The night Daisy died, I thought I would never see or care for goats the same way.
Losing her was like losing the reason for keeping goats and trying to build a farm.
It was like we lost a dear, dear friend.
But, following their mother’s painful death, these little girls needed us. Daisy’s orphans – the first orphans on our farm – needed someone to feed them, give them a warm place to stay, and clean up after them.
Naturally, they came up to the house, where we’ve kept many, many a bottle baby. 🙂
And of course, we still have MaltedMilkshake (whom we’re calling Bert, I repeat. 🙂 Or Malty, or Manrico, or…pretty well anything else! 🙂
The Lord Jesus knows just what we need when He provides it.
Daisy’s death was proceeded by the purchase of a star Nubian buck (intended to help build our herd), accompanied by the birth of her twin girls, and followed closely by several more newcommers.
With each birth, each tiny kid and each bewildered new mother needing us, a little more healing is added.
Like balm to an open wound.
Perhaps it seems silly to be so saddened and disillusioned by the loss of an animal – particularly a goat. 🙂
But, goats – despite popular belief – are very intelligent, loving animals.
And Daisy was a particularly loving girl. We also bought her when we were rather young, so we bonded with her more than with our other animals. And seeing her die, in the pain she was in, would have killed anyone.
But slowly, I’m seeing the reason again in our work. The reason why we keep goats, struggle to build our farm – against all odds – and why we do love our animals; instead of seeing them as milk machines or money makers.
Doc was over after Daisy’s death, caring for another gal who’d come down with similar symptoms.
He knows how much we thought of our herd queen, and he knows how hard we try to take care of our girls and keep them healthy. He could see how much we were suffering, and I’m sure our words betrayed a sense of our confusion.
He stopped and talked with us a while.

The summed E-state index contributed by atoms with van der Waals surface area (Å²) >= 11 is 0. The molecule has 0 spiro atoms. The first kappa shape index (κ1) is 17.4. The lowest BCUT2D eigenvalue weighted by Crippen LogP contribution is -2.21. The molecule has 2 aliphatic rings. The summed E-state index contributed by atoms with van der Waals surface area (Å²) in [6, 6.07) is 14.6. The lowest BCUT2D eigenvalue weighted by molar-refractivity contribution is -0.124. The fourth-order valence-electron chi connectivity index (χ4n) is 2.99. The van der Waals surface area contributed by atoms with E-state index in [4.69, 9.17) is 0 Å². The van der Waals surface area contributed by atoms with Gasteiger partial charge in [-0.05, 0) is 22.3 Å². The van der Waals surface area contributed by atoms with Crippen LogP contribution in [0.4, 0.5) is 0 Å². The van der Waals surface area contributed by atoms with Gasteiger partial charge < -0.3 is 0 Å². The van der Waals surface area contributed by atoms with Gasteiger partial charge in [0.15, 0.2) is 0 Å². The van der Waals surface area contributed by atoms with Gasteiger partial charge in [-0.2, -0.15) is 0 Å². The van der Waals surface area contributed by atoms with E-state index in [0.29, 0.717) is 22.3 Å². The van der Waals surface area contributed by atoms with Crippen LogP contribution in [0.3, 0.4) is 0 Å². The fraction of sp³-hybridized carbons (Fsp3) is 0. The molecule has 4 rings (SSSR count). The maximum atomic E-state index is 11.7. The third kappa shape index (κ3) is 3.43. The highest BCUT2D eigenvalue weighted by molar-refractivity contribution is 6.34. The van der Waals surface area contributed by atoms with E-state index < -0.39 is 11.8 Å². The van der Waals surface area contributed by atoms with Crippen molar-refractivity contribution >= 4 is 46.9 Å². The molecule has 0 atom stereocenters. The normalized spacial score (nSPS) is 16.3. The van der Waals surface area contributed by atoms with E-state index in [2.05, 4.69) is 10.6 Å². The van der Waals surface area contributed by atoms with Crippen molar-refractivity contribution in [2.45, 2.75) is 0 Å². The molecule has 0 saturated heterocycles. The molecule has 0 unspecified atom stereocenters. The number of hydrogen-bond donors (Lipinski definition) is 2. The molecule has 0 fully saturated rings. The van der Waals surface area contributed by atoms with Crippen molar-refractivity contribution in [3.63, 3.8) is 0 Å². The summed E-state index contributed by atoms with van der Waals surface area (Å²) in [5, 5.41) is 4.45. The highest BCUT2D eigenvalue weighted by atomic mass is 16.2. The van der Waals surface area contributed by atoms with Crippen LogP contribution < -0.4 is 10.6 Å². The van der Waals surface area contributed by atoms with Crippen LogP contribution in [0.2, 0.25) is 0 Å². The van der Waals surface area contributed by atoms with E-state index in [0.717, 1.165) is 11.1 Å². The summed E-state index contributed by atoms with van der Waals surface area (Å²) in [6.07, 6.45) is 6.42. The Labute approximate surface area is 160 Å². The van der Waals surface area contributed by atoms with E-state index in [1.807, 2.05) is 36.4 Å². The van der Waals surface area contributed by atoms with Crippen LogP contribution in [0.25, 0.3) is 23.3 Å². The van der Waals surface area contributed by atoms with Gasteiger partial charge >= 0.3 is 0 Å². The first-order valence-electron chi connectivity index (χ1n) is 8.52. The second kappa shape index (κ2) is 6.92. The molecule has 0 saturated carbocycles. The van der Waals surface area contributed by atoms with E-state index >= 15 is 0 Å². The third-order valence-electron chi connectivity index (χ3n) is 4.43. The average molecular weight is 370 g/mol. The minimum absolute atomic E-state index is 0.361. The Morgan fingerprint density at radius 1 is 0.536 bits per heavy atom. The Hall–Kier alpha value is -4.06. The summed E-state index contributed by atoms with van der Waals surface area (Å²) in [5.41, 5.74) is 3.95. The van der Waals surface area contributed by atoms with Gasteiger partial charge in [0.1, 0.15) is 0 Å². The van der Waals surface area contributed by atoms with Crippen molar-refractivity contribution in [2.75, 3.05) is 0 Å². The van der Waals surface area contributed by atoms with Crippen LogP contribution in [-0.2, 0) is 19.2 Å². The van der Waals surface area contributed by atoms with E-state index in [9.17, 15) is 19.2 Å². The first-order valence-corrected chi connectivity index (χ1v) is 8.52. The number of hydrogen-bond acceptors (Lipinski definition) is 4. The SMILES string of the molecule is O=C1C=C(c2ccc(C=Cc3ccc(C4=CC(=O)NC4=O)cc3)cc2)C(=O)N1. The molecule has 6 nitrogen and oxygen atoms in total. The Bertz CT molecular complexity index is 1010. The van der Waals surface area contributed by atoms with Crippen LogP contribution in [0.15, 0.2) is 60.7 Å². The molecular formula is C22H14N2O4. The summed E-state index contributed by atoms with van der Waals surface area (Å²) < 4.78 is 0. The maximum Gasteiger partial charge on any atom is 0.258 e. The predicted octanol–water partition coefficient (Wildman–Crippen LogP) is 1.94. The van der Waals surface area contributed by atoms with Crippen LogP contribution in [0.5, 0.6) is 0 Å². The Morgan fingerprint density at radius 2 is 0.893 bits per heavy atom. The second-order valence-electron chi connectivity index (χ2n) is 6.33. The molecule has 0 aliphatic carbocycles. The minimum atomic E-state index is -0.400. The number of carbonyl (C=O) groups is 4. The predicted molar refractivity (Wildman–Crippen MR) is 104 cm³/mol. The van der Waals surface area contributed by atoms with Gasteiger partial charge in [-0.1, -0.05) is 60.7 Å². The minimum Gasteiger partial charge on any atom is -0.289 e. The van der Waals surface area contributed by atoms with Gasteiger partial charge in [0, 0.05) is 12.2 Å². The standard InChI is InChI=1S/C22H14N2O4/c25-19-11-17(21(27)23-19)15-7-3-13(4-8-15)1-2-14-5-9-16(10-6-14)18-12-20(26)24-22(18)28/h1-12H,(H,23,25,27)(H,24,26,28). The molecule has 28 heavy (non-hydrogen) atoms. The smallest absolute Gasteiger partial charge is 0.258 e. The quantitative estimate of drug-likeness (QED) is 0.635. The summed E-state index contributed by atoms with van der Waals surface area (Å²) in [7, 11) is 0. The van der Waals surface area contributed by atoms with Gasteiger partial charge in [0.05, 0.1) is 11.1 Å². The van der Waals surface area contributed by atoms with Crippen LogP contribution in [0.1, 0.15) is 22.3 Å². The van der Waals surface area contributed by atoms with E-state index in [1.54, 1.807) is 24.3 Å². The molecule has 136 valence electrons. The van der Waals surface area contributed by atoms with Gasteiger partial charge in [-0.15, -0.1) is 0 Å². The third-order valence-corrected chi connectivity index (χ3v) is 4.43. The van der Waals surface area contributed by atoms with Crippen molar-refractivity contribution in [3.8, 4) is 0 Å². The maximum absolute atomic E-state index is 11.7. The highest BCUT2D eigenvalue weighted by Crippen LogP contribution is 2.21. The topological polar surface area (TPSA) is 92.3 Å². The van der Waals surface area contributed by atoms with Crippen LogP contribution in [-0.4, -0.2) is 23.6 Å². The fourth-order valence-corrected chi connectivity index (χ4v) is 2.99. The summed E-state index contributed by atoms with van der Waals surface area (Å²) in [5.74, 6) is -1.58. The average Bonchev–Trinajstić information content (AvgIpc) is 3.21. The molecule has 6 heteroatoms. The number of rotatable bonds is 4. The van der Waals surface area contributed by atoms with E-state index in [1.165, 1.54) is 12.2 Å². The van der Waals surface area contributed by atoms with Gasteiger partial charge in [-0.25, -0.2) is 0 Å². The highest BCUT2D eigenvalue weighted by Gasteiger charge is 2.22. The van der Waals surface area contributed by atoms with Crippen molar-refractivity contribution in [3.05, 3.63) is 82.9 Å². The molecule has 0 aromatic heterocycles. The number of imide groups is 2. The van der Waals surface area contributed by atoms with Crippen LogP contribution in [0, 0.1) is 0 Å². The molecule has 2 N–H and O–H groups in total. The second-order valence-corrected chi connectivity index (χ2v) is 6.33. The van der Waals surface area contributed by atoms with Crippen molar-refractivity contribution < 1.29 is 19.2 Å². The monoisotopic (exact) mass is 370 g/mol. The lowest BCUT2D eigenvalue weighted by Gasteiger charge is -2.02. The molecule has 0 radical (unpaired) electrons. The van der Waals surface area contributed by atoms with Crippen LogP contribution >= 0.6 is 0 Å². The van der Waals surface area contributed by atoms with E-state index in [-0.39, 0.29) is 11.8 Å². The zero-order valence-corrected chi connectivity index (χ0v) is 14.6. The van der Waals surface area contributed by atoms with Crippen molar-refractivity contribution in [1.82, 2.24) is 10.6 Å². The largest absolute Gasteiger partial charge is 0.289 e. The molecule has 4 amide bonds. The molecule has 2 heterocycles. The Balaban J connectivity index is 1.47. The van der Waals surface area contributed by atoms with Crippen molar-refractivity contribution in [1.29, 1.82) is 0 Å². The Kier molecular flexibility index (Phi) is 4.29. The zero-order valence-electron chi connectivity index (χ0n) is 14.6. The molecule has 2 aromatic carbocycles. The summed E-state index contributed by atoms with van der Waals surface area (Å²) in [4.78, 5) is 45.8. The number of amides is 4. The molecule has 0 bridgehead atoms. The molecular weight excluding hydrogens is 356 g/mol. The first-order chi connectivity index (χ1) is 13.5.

It always amazes me how things we already know can mean so much, and strike so deep, when spoken by someone else. When we are struggling and hurting, praying with and talking to a friend, a sister, a parent or spouse can mean so, so much. Even if they only say things we already know.
I wonder if the Lord Jesus made it to be that way.
I’m sure He did.
As we talked together around the goat pen, between checking udders, kids, and giving IV antibiotics, Doc stopped, with that serious look in his face, and said that the Lord does not give us hardship to make us weaker. He gives us hardship and trouble to make us stronger. To teach us, and make us stronger.
How often we all must hear and know this when we are in facing a difficult time in our lives!
But it was just what I needed to hear then.
That was on Tuesday, only two days after we buried Daisy.
Sunday we buried her and I was so discouraged. Monday, with the on-set of Princess’ symptoms wasn’t much better.
But Doc’s words on Tuesday seemed to have been sent from the Lord Jesus.
Even if Doc mightn’t have known it, he was the Lord’s messenger to Carra and me that day.
That we can’t give up.
As Doc put it, we must trudge on.
Trudge on, because, though we may loose one here and there, we know we will bless lives, glorify the Lord Jesus, and save so many more along the way.